The old X10 devices were getting really unreliable: seldom firing at all, getting far too hot, bringing a whole lot of not working to my life. So while it was kind of cool to have my lights controlled by an original 256 MB Raspberry Pi Model B from 2012, it was maybe working one schedule out of ten.
So it had to go: replaced by a Raspberry Pi Zero W and a whole lot of IKEA TRÃ…DFRI kit. I was deeply unimpressed with the IKEA Home smart app, though: you couldn’t use even basic schedules with more than one light cycle per day. So while I know there are lots of clever home automation systems, I wanted to replace my old cron scripts and set about writing some simple command tools. The result is ihsctrl: very limited, but good enough for me. It’s been working exactly as expected for the last week, so I’ll finally get to wade through 8 years of cobwebs and dismantle the old X10 setup. I already miss the 06:30 clonk of the X10 controller turning the front light on â€” that was my alarm clock (or alarm clonk) every morning.
Now I’ve got my X10 system running and know its limitations, I could have saved a wheen of money not buying stuff I don’t need. Our house appears to have been wired by an, um, spirited amateur, so powerline signalling is of limited use. Thankfully, the tiny and cheap X10 FireCracker CM17A (warning: too many flashing GIFs at this link!) can be driven from heyu [previously]. You can score these on eBay for under $10, and all you need is a serial adapter to drive them.
The really cheap bit in my system was discovered in Active Surplus. I found a case of Leviton “Plug-in Frequency Transceiver Modules” for $4/each. One was out of its case, and wouldn’t you know it, it’s the same as a RR501 module, which typically retails for about $30. Sure, these are old stock and are a nasty beige colour, but they provide a way of switching a two-pin appliance. They can also relay remote commands from RF to wired controls.
The only X10 controller I can’t get to work with the Raspberry Pi is the CM19a USB PC Transceiver. I suspect it draws a bit too much power to run from a Raspberry Pi, as it makes the machine unresponsive if it’s plugged it. Running from my bench setup it works fine with the mochad driver, but no dice with the other machine. The CM19a reads wireless RF X10 commands, and it would be useful if I’d added a motion sensor. As is, I’ll stick to the lights going on and off.
(Update: there’s a good chance that my CM19a problems are down to the ancient dwc_otg* fixes I still run on my Raspberry Pi’s kernel. You probably don’t need them, and this device could work fine. One day I will find time to fix ’em â€¦)
(Incidentally, this is the “North American Edition” because X10 RF controls are completely different in Europe, and none of the above is useful to you. Yeah, I know this article is the equivalent of PC Load Letter to you; sorry.)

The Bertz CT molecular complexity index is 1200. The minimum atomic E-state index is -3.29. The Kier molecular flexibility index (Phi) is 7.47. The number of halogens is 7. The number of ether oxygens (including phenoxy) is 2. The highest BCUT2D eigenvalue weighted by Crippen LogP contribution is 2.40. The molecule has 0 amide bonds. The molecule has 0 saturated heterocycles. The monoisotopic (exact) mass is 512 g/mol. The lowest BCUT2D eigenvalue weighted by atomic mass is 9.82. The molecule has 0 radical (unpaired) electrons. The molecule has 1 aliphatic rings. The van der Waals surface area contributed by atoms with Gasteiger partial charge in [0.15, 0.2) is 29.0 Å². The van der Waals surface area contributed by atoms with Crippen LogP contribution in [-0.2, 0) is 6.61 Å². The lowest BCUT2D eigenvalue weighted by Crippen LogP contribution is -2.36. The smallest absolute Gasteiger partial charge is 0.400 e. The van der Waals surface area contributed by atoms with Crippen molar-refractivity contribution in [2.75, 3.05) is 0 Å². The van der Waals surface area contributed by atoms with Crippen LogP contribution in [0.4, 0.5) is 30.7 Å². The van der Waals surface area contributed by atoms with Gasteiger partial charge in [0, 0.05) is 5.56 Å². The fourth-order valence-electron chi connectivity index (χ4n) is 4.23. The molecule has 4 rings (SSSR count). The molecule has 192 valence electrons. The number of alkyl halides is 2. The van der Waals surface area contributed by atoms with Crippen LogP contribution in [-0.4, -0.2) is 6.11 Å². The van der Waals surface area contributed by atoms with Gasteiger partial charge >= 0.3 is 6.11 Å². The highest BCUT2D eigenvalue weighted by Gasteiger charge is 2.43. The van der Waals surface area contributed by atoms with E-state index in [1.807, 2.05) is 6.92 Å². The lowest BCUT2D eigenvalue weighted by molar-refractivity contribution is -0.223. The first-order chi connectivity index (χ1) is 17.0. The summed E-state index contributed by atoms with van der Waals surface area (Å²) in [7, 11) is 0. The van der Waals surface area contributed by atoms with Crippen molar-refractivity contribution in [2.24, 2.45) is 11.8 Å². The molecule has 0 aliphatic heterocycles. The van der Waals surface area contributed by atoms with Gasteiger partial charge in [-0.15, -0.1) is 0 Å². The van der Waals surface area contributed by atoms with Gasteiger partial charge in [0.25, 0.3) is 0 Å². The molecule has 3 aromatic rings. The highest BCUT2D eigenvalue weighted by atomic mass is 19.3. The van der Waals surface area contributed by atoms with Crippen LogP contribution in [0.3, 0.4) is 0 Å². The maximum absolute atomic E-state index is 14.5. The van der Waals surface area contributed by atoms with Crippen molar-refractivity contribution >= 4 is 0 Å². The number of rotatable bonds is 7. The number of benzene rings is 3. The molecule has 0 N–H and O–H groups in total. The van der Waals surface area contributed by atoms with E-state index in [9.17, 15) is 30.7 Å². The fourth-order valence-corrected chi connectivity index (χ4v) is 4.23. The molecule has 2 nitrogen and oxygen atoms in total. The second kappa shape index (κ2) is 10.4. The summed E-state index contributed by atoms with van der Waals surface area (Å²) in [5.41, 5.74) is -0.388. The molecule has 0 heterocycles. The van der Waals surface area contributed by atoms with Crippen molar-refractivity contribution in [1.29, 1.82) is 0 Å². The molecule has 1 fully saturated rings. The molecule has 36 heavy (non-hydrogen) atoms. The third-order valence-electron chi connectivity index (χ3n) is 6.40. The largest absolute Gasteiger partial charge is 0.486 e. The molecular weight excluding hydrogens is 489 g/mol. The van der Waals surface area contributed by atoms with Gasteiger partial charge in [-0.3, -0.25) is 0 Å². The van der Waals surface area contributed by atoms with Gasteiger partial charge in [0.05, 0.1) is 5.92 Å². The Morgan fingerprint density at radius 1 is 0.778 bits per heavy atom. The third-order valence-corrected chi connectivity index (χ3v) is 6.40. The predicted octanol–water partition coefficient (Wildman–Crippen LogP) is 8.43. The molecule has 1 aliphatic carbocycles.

Yep, springtime’s coming, and today’s the first day I know it, despite the -5.8Â°C outside. I know spring is coming because my sunrise-adjusted lights came on before my alarm today. I’m controlling them with a Raspberry Pi, cron, and X10.
I’d described how to build and use heyu previously, so I won’t go into it further. I use sunwait to control the timing relative to local sunrise and sunset. Sunwait is a simple C program which builds quickly, and you can put the executable somewhere in your path.
(NB: newer versions of sunwait use a completely incompatible command line format. Everything here refers to the 2004 version I linked to above, which does exactly what I need in the way it’s described here.)
You need to know your latitude and longitude to use sunwait. To check its setting for the day, you can call it with the -p option:
$ sunwait -p 43.729N 79.292W
Using location:Â Â Â Â Â Â Â Â Â Â Â Â 43.729000N, 79.292000W
Date:Â Â Â Â Â Â Â Â Â Â Â Â Â Â Â Â Â Â Â Â Â Â Â 6 Feb 2013
Local time:Â Â Â Â Â Â Â Â Â Â Â Â Â Â Â Â Â 7:44
Day length:Â Â Â Â Â Â Â Â Â Â Â Â Â Â Â Â 10:13 hours
With civil twilightÂ Â Â Â Â Â Â Â 11:10 hours
With nautical twilightÂ Â Â Â Â 12:18 hours
With astronomical twilightÂ 13:25 hours
Length of twilight:Â civilÂ Â 0:28 hours
Â Â Â Â Â Â Â Â Â Â Â Â Â Â Â Â Â nauticalÂ Â 1:02 hours
Â Â Â Â Â Â Â Â Â Â Â Â Â astronomicalÂ Â 1:35 hours
Current specified time zone: EST (-5 from UTC)
Sun transits meridian 1231 EST
Â Â Â Â Â Â Â Â Â Â Â Â Â Â Â Â Â Â Sun rises 0726 EST, sets 1736 EST
Â Â Â Â Â Â Civil twilight starts 0656 EST, ends 1806 EST
Â Â Â Nautical twilight starts 0622 EST, ends 1840 EST
Astronomical twilight starts 0548 EST, ends 1913 EST
So for me, today’s sunrise is at 0726, and sunset is at 1736. All sunwait does is wait until a specific solar time is reached, and then exit. Whatever command you call after sunwait, therefore, is what gets run at the right time. So if I wanted X10 device H1 to come on an hour before sunrise, I’d run:
sunwait sun up -1:00:00 43.729N 79.292W; heyu on h1